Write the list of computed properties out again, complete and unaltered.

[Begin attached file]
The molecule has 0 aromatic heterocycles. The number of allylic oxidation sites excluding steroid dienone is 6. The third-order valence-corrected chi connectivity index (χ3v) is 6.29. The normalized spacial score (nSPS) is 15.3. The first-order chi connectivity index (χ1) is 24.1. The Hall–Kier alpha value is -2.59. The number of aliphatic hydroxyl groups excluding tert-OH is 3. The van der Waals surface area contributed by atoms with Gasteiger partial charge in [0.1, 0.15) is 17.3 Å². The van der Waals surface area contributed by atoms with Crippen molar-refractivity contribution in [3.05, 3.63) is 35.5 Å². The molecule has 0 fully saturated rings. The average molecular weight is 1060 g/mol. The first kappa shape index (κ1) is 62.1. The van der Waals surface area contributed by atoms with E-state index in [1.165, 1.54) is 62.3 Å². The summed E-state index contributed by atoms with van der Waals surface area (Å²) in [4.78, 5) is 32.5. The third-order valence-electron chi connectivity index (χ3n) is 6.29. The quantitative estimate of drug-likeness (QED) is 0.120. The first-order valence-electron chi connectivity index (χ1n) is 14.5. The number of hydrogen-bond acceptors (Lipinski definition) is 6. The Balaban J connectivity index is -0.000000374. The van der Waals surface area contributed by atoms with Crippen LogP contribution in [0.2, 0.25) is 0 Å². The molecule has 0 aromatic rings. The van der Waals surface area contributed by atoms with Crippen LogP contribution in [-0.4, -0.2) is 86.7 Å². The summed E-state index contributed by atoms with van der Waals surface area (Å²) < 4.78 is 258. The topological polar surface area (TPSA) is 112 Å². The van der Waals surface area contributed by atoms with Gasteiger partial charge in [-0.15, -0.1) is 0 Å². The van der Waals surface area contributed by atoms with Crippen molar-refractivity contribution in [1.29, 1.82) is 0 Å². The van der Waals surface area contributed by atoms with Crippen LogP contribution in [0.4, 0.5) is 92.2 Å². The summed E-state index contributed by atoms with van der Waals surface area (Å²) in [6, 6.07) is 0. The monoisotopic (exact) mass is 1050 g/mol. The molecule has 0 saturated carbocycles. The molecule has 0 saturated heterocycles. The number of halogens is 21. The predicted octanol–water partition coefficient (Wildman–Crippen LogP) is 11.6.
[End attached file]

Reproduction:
The molecule has 0 aromatic heterocycles. The number of allylic oxidation sites excluding steroid dienone is 6. The third-order valence-corrected chi connectivity index (χ3v) is 6.29. The normalized spacial score (nSPS) is 15.3. The first-order chi connectivity index (χ1) is 24.1. The Hall–Kier alpha value is -2.59. The number of aliphatic hydroxyl groups excluding tert-OH is 3. The van der Waals surface area contributed by atoms with Gasteiger partial charge in [0.1, 0.15) is 17.3 Å². The van der Waals surface area contributed by atoms with Crippen molar-refractivity contribution in [3.05, 3.63) is 35.5 Å². The molecule has 0 fully saturated rings. The average molecular weight is 1060 g/mol. The first kappa shape index (κ1) is 62.1. The van der Waals surface area contributed by atoms with E-state index in [1.165, 1.54) is 62.3 Å². The summed E-state index contributed by atoms with van der Waals surface area (Å²) in [4.78, 5) is 32.5. The third-order valence-electron chi connectivity index (χ3n) is 6.29. The quantitative estimate of drug-likeness (QED) is 0.120. The first-order valence-electron chi connectivity index (χ1n) is 14.5. The number of hydrogen-bond acceptors (Lipinski definition) is 6. The Balaban J connectivity index is -0.000000374. The van der Waals surface area contributed by atoms with Crippen LogP contribution in [0.2, 0.25) is 0 Å². The molecule has 0 aromatic rings. The van der Waals surface area contributed by atoms with Crippen LogP contribution in [-0.4, -0.2) is 86.7 Å². The summed E-state index contributed by atoms with van der Waals surface area (Å²) < 4.78 is 258. The topological polar surface area (TPSA) is 112 Å². The van der Waals surface area contributed by atoms with Gasteiger partial charge in [-0.15, -0.1) is 0 Å². The van der Waals surface area contributed by atoms with Crippen molar-refractivity contribution in [1.29, 1.82) is 0 Å². The van der Waals surface area contributed by atoms with Crippen LogP contribution in [0.4, 0.5) is 92.2 Å². The summed E-state index contributed by atoms with van der Waals surface area (Å²) in [6, 6.07) is 0. The monoisotopic (exact) mass is 1050 g/mol. The molecule has 0 saturated carbocycles. The molecule has 0 saturated heterocycles. The number of halogens is 21. The predicted octanol–water partition coefficient (Wildman–Crippen LogP) is 11.6.